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Porcelain vs. ceramic tile

Compare tile options for your next renovation project

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by Jessica Render ConsumerAffairs Research Team
installing ceramic tile

Whether you’re building your dream home or renovating, flooring is an important part of your home’s aesthetic. With the right material and pattern, your floors can help accentuate the style of your home.

Two popular flooring options for homeowners are porcelain tiles and ceramic tiles. While these are similar materials, each has its own qualities and benefits to consider.

Differences between porcelain and ceramic tile

Porcelain and ceramic tiles are remarkably alike. They often are used for the same kinds of projects because they have a similar look and are installed in the same way. Though many use the terms interchangeably, porcelain and ceramic tile do in fact have distinguishing characteristics that differentiate them. For instance, qualities like water absorption and durability vary between the two, and while both are made from clay, the types of clay used can lead to a difference in the colors — and ultimately the value — of your tile.

PorcelainCeramic
Average Cost$3 to $10 per square foot$2 to $7 per square foot
LifespanLifetime, if properly maintainedLifetime, if properly maintained
MaintenanceRegular basic cleaning; occasional resealing of grout linesRegular basic cleaning; occasional resealing of grout lines; unglazed pieces require sealing the entire tile
DurabilityHarder; more water-resistant; less likely to show chips because of solid color throughoutMore porous means less water-resistant, leading to more staining; more likely to show chips; more likely to crack under the right circumstances
InstallationMore brittle; requires a more experienced tile setterMuch easier for DIY projects
Best forAnywhere; especially rooms with waterAreas that don’t have frequent water exposure

Porcelain tile

With its reputation for strength and durability and its huge range of color and design options, porcelain tile takes the features of ceramic a step further. It’s known to be harder and more water-resistant than ceramic.

The strength of porcelain tile comes from the clay it’s made with. The clay has finer particles and is fired at a higher temperature, creating a less porous, harder surface.

While porcelain tiles are especially popular in rooms with a higher risk of water touching the floor, like the bathroom or kitchen, it’s also a great option for high-traffic areas in general. If you have radiant in-floor heat, porcelain is an especially good way to go.

Pros

  • Greater durability
  • Color through entire tile
  • More water-resistant

Cons

  • More expensive
  • Brittle
  • More difficult installation

When you’re considering porcelain tiles, there are two main types to be aware of: through-bodied porcelain tile and glazed porcelain tile.

Through-bodied porcelain tile

The main thing that distinguishes a through-bodied porcelain tile from a glazed porcelain tile is the presence of color and texture. In through-bodied tiles, the color and texture run completely through the tile, creating a safety net against chips and scratches. Through-bodied porcelain is also known as unglazed porcelain tile, which means there are no layers that can wear off.

Through-bodied porcelain tiles are a good option for anything you want to tile. Whether you’re tiling the floor, a backsplash or a countertop, through-bodied porcelain tiles are a solid choice for durability and have the protection of embedded coloring.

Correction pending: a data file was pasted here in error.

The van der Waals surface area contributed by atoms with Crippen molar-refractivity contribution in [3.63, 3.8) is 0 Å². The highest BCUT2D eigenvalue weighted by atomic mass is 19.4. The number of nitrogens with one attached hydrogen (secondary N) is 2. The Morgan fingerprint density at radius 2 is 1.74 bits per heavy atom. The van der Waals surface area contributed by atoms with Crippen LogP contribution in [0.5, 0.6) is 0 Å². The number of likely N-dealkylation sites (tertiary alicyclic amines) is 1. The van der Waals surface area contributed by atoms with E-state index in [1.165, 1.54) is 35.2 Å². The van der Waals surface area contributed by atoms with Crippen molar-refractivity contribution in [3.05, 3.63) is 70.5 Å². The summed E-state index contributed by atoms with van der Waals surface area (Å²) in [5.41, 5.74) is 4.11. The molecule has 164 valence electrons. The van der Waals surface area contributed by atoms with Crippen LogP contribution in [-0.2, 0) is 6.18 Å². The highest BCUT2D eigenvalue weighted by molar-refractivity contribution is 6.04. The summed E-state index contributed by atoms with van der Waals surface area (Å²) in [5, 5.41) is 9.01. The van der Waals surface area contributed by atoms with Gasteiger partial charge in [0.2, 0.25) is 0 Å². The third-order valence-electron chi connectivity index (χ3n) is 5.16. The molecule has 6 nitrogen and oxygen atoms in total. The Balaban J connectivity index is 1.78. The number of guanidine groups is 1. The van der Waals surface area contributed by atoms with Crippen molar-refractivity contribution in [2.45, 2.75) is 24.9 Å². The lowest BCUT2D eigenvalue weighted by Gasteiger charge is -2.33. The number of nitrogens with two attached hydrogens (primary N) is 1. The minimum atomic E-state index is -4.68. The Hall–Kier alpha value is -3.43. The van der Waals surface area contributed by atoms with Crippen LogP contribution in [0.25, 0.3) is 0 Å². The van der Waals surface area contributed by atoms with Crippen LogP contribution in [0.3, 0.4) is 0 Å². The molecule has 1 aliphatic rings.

Glazed porcelain tile

While through-bodied porcelain tiles hold color and texture throughout the entire piece, glazed porcelain tiles are covered with a hard finish called a “wear layer.” This glaze is most often colored.

The benefits of glazed porcelain tiles come down to two factors: strength and versatility. As a denser option, these glazed tiles tend to be stronger. And since the color or pattern is applied in a glaze, they offer a much wider range of options for color and design.

Durability

In terms of durability, porcelain tile will often beat ceramic tile. The process by which porcelain tile is made contributes to this difference, though this process can also make individual tiles a bit more brittle than traditional ceramic tiles. This is an important factor when you’re deciding between professional or DIY installation.

The strength of porcelain makes it an excellent option for areas with heavy foot traffic, and its resistance to water makes it a perfect fit for mudrooms, bathrooms, entryways and kitchens.These tiles have proven to be strong even against chemical and fire damage.

Still, porcelain tiles can be scratched by abrasive tools, like steel wool or scouring pads. If you’re an aggressive cleaner, you may want to opt for a more traditional glazed ceramic tile.

Color and style

One of the distinguishing features of porcelain tiles is the versatility of their design, particularly in terms of texture. More so than ceramic tiles, porcelain tiles can be made to look like a variety of other materials, including:

  • Marble
  • Granite
  • Wood
  • Steel
  • Bamboo
  • Cork

In mimicking other building materials, porcelain tile offers homeowners the chance to avoid sacrificing style over durability. You can achieve the aesthetic you want as well as flooring that withstands the test of time.

Porcelain tiles are also made in an array of colors and patterns. If you are particular about creating your own geometric pattern, porcelain tiles — just like ceramic tiles — can be cut into different shapes, giving you the chance to make a design completely customized to your tastes.

Cleaning and maintenance

When you’re choosing between flooring options, it’s important to consider what the daily upkeep and long-term maintenance will be like. If a flooring option is hard to maintain, chances are you’ll end up regretting it.

This is where porcelain really shines. It’s a low-maintenance, easy-to-clean option. Simple daily tasks like sweeping and vacuuming will be the bulk of your maintenance work, along with the occasional mopping or wiping with a damp rag.

However, abrasives can damage your porcelain tiles. Things like scouring pads and steel wool will leave scratches. Instead, choose a softer cloth when you’re cleaning your porcelain tiles.

While porcelain tiles are known for their durability, there may come a time when you find a chip or a scratch in one of yours. A good practice is to save a couple of boxes of the tile from your original installation. Then, if you need to replace one, you’ll have a perfect match.